In September 1991, the founders of Seattle's newest biotechnology firm, Cell Therapeutics, Inc. (CTI), file incorporation documents with the office of the Washington secretary of state. The company (actually called Combined Therapeutics, Inc, for its first several months) was launched to explore a series of promising drugs and techniques aimed at combating the deleterious side effects of chemotherapy regimens.
Making Cancer More TreatableCTI -- whose ambitious goal and motto is "Making Cancer More Treatable" -- was initially led by a medical braintrust that had met while working at Seattle's esteemed Fred Hutchinson Cancer Institute: Dr. James A. Bianco, Dr. Jack Singer, and Dr. George Todaro. Their company's core strategy would be to attempt to improve the formulation of already approved cancer treatment drugs, mainly by delivering them in conjunction with "small molecule" biodegradable polyglutamate polymers that allow better access to, and absorption within, cancerous cells -- all while being easier for patients to tolerate.
The team recruited an impressive scientific board that included key advisors such as the Institute's Dr. Stuart Bursten, Dr. C. Dean Buckner, Dr. Fred Appelbaum, chemist Ward Harris, and Dr. E. Donnall Thomas (1920-2012), who won the 1990 Nobel Prize in medicine for pioneering dose-intensive chemotherapy. In addition CTI added Bianco's brother, the New York-based financial executive Louis A. Bianco (as executive vice president, finance, and administration). From the get-go CTI was an ambitious enterprise. Within its first year CTI filed federal applications for hundreds of drug-compound patents.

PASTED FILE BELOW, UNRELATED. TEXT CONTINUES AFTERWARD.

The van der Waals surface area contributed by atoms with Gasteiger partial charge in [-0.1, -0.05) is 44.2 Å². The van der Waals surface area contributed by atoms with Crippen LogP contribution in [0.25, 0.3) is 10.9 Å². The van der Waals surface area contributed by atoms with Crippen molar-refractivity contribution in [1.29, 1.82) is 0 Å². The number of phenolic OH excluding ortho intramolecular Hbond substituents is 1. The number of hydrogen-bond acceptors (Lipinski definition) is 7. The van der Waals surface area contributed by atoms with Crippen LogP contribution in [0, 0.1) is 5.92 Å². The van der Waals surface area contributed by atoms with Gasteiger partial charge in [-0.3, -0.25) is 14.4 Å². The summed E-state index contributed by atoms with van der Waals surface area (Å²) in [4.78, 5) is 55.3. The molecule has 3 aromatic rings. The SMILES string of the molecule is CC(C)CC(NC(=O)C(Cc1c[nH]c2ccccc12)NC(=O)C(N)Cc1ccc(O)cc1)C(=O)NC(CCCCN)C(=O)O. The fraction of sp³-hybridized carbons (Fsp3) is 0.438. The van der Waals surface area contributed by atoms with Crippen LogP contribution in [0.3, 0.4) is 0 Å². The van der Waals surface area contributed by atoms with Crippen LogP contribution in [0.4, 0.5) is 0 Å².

The Tech Boom
Though Todaro didn't stay long, he did introduce CTI to New York's D. Blech & Co. brokerage firm, which, with others, helped the Seattle firm raise a then-remarkable $30 million in financing by October 1993. In time -- through the go-go tech boom 1990s and beyond into less frenzied days -- CTI would eventually attract more than $1.5 billion in investments. The bio-pharmaceutical realm is volatile and cash-intensive, and hopes and dreams can be dashed, or resurrected, based on scientific testing and governmental reviews -- a process that is typically long and arduous, involving a decade or more of testing supported by many millions of dollars of shareholders' funds.
Of the many drug compounds and novel cancer treatments that CTI has tested, thus far only one -- Trisenox -- has received approval (on September 26, 2000) from the United States Food and Drug Administration (FDA) to commercialize the product for use in the fight against relapsed leukemia. Other drug candidates were undergoing trials.